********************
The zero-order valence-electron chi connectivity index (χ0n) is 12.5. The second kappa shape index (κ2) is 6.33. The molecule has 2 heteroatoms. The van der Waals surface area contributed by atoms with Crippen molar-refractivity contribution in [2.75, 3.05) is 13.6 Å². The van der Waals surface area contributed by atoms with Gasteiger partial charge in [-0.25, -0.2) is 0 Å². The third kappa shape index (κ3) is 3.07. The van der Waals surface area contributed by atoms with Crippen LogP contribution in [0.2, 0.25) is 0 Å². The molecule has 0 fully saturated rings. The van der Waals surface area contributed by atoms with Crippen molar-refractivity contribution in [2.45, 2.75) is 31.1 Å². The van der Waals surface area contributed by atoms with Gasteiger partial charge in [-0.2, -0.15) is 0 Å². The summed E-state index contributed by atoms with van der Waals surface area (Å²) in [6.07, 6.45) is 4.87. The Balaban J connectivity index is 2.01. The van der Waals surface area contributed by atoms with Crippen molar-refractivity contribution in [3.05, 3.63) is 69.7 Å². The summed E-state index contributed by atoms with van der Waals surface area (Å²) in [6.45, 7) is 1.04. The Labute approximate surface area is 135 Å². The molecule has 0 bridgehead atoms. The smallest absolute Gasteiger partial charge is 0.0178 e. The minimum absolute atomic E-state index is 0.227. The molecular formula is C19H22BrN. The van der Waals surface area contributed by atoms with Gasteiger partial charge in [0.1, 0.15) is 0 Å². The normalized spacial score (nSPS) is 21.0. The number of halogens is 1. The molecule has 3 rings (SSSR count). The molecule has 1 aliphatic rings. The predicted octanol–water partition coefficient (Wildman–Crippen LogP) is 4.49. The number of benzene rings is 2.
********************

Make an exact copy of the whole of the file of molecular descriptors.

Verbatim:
The zero-order valence-electron chi connectivity index (χ0n) is 12.5. The second kappa shape index (κ2) is 6.33. The molecule has 2 heteroatoms. The van der Waals surface area contributed by atoms with Crippen molar-refractivity contribution in [2.75, 3.05) is 13.6 Å². The van der Waals surface area contributed by atoms with Gasteiger partial charge in [-0.25, -0.2) is 0 Å². The third kappa shape index (κ3) is 3.07. The van der Waals surface area contributed by atoms with Crippen LogP contribution in [0.2, 0.25) is 0 Å². The molecule has 0 fully saturated rings. The van der Waals surface area contributed by atoms with Crippen molar-refractivity contribution in [2.45, 2.75) is 31.1 Å². The van der Waals surface area contributed by atoms with Gasteiger partial charge in [-0.2, -0.15) is 0 Å². The summed E-state index contributed by atoms with van der Waals surface area (Å²) in [6.07, 6.45) is 4.87. The Balaban J connectivity index is 2.01. The van der Waals surface area contributed by atoms with Crippen molar-refractivity contribution in [3.05, 3.63) is 69.7 Å². The summed E-state index contributed by atoms with van der Waals surface area (Å²) in [6.45, 7) is 1.04. The Labute approximate surface area is 135 Å². The molecule has 0 bridgehead atoms. The smallest absolute Gasteiger partial charge is 0.0178 e. The minimum absolute atomic E-state index is 0.227. The molecular formula is C19H22BrN. The van der Waals surface area contributed by atoms with Gasteiger partial charge in [0.1, 0.15) is 0 Å². The normalized spacial score (nSPS) is 21.0. The number of halogens is 1. The molecule has 3 rings (SSSR count). The molecule has 1 aliphatic rings. The predicted octanol–water partition coefficient (Wildman–Crippen LogP) is 4.49. The number of benzene rings is 2.